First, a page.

Luise Rainer, Award-Winning Actress, Dies at 104 – NYTimes.com

Annex - Rainer, Luise_02

Luise Rainer, who left Nazi Germany for Hollywood and soared to fame in the 1930s as the first star to win back-to-back Oscars, then quit films at the peak of her career for occasional stage work and roles as a wife, mother and mountain climber, died on Tuesday at her home in London. She was 104. The cause was pneumonia, Ms. Rainer’s daughter, Francesca Knittel Bowyer, said.

Ms. Rainer was a child of middle-class Jews in Düsseldorf and Hamburg during World War I and came of age in a new Germany of depression, starvation and revolution. Under Max Reinhardt’s direction, she became a young stage and film star in Vienna and Berlin, performing Pirandello and Shaw. She watched the Reichstag burn in 1933 and heard Hitler on the radio. In 1934 an MGM scout signed her to a contract.

via Luise Rainer, Award-Winning Actress, Dies at 104 – NYTimes.com.

6 comments

  1. George Kaplan

    I was oddly downcast when I saw that Ms Rainer had died. Yes, she was 104 but I hoped she would just keep on living. Silly I know! Still she had a good long life and saw so much. R.I.P.

  2. George Kaplan

    Oh, and I was very sad and shockedto hear of another passing in what was an often terribly sad year, that of Edward Herrman. Probably known to many people of my generation as the apparently benign love interest of Dianne Wiest who turns out to be the King Vampire (!) in The Lost Boys and as the patriarch in The Gilmore Girls, he was an extremely busy actor on stage, and both the small and big screens. He played Franklin Delano Roosevelt several times and was, to me, always a welcome presence with a distinctive appearance and broad acting range. I remember him best for a quietly brilliant performance as a physician who cracks under the ceaseless strain in Heal Thy Self, an episode of M*A*S*H from its problematic eighth season (tho’ compared to its fatigued ninth and tenth seasons, and much of its last, it looks good!) , which despite an abysmal comic subplot and rushed treatment of the A-story is rendered powerful by Herrman’s character (and, for once, the sanctimonious post-Gelbart Hawkeye is shown to be less than insightful!) and performance, and for his portrayal of a priest whose idealism turns for a time to despair in St Elsewhere’s painfully beautiful two-parter, Time Heals. Another fine actor from a generation of them is gone, taken from us to soon – he was 71 – by a dreadful disease. He will live on in movies and television, and in the memories of his family, friends, and those who saw his theatrical performances. Rest in Peace, Edward.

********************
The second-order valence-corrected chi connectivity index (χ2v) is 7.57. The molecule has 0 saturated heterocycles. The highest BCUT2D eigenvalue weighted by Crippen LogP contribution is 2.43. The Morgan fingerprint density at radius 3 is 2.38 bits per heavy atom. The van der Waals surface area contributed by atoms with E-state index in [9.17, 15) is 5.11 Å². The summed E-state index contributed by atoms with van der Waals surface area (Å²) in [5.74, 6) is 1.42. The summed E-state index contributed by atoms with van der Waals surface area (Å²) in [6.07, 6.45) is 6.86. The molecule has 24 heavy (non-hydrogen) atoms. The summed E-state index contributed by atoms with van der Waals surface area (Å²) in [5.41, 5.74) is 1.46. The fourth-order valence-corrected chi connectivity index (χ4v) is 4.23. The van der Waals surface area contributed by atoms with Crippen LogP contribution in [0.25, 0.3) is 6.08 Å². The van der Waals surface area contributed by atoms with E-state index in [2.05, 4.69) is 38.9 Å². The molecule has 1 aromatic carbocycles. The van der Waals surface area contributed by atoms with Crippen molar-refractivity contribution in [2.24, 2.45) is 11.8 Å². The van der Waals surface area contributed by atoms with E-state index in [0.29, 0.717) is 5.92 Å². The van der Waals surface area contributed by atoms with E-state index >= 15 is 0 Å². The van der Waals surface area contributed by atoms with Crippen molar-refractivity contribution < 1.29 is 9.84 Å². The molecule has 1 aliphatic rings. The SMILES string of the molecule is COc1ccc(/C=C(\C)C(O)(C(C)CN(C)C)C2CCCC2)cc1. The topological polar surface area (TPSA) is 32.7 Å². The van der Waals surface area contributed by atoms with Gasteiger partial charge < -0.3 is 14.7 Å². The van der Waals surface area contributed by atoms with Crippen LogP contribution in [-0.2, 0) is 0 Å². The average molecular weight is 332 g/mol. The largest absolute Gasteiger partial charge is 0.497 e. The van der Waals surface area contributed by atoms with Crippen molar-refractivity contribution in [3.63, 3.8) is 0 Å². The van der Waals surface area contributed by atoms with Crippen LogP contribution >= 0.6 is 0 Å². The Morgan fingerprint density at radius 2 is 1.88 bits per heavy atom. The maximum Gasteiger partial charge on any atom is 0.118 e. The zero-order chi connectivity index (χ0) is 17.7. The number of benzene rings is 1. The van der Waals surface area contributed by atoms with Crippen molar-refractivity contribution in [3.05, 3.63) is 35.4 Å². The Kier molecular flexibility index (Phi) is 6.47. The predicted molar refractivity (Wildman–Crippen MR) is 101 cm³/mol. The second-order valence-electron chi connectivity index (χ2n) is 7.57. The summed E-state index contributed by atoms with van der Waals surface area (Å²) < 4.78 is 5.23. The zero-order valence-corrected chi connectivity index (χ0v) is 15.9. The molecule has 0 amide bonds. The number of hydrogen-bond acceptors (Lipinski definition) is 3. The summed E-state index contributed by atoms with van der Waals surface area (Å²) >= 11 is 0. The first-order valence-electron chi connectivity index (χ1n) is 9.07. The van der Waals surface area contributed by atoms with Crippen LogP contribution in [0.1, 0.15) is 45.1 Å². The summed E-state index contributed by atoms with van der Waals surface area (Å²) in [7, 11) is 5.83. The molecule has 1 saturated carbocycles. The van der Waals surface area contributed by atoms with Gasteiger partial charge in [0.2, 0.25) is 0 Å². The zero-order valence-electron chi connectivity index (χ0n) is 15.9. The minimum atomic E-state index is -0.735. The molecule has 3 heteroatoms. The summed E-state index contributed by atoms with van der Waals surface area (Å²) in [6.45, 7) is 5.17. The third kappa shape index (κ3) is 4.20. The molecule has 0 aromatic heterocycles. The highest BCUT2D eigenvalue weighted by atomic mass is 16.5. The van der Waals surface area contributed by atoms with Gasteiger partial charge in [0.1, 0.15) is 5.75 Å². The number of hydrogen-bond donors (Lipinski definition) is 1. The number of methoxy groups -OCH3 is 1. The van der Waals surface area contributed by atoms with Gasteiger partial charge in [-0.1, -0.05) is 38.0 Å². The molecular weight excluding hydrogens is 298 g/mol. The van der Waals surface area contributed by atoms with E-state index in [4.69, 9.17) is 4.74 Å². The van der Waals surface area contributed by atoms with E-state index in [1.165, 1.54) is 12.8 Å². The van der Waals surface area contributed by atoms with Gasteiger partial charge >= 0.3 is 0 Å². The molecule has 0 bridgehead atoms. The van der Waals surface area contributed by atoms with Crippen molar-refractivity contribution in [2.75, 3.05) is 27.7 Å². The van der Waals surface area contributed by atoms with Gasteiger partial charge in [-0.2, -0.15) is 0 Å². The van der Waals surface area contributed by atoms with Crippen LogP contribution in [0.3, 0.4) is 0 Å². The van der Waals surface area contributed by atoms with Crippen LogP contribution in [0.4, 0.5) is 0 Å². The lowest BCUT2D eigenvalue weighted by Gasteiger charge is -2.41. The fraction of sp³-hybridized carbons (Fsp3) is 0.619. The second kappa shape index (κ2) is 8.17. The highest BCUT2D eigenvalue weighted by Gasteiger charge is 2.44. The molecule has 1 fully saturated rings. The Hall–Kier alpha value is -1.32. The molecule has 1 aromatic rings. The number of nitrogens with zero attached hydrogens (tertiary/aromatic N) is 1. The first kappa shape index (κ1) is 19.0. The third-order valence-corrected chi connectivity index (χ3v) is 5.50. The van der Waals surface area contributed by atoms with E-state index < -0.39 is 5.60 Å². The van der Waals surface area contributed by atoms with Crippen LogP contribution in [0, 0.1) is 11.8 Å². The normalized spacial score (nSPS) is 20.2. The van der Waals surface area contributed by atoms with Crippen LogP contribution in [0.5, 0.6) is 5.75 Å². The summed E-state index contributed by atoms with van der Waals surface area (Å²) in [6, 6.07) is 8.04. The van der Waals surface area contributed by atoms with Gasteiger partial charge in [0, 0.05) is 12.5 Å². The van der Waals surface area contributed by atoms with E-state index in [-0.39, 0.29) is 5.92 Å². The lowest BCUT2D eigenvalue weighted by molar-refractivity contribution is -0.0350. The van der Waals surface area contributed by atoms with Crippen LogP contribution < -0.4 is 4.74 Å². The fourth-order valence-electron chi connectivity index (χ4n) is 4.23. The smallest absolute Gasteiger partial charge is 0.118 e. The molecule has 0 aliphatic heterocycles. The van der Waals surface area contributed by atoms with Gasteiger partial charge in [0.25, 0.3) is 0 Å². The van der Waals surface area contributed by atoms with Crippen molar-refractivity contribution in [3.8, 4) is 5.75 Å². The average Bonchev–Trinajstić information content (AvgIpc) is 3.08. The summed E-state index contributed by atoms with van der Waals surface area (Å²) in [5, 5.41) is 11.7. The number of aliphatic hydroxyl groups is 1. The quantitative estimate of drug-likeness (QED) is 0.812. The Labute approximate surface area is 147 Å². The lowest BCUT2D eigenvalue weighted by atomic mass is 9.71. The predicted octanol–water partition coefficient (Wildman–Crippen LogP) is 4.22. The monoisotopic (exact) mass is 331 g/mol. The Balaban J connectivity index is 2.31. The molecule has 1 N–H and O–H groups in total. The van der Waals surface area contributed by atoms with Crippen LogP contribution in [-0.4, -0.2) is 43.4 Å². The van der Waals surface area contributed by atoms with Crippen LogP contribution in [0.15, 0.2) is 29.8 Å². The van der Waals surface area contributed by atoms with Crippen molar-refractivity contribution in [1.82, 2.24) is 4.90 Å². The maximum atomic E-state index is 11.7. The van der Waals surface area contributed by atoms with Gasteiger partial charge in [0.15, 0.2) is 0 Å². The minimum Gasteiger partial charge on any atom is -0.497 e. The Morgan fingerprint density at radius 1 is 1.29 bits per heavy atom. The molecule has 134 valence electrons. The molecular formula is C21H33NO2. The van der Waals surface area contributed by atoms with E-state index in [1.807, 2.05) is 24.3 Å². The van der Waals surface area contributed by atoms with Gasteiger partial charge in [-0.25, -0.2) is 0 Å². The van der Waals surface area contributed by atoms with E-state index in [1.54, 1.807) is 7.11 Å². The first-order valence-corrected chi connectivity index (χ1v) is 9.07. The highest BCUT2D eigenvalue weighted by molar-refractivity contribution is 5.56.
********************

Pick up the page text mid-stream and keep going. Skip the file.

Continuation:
P.S. There is an interview with Mr Herrman for a Random Roles article at The AV Club from 2012 in which he discusses amusingly his career, I recommend it.

  3. Well, it’s a great comfort to me to hear of a beloved movie star who lived much longer than anyone can expect to, and had a successful and fulfilling life. Most of the stories – and deaths – of classic film stars are much sadder, and shorter. This is a case of someone who made it all the way to the finish line, and deserves a hearty cork pop and champagne toast. Yay, Luise! You did it!

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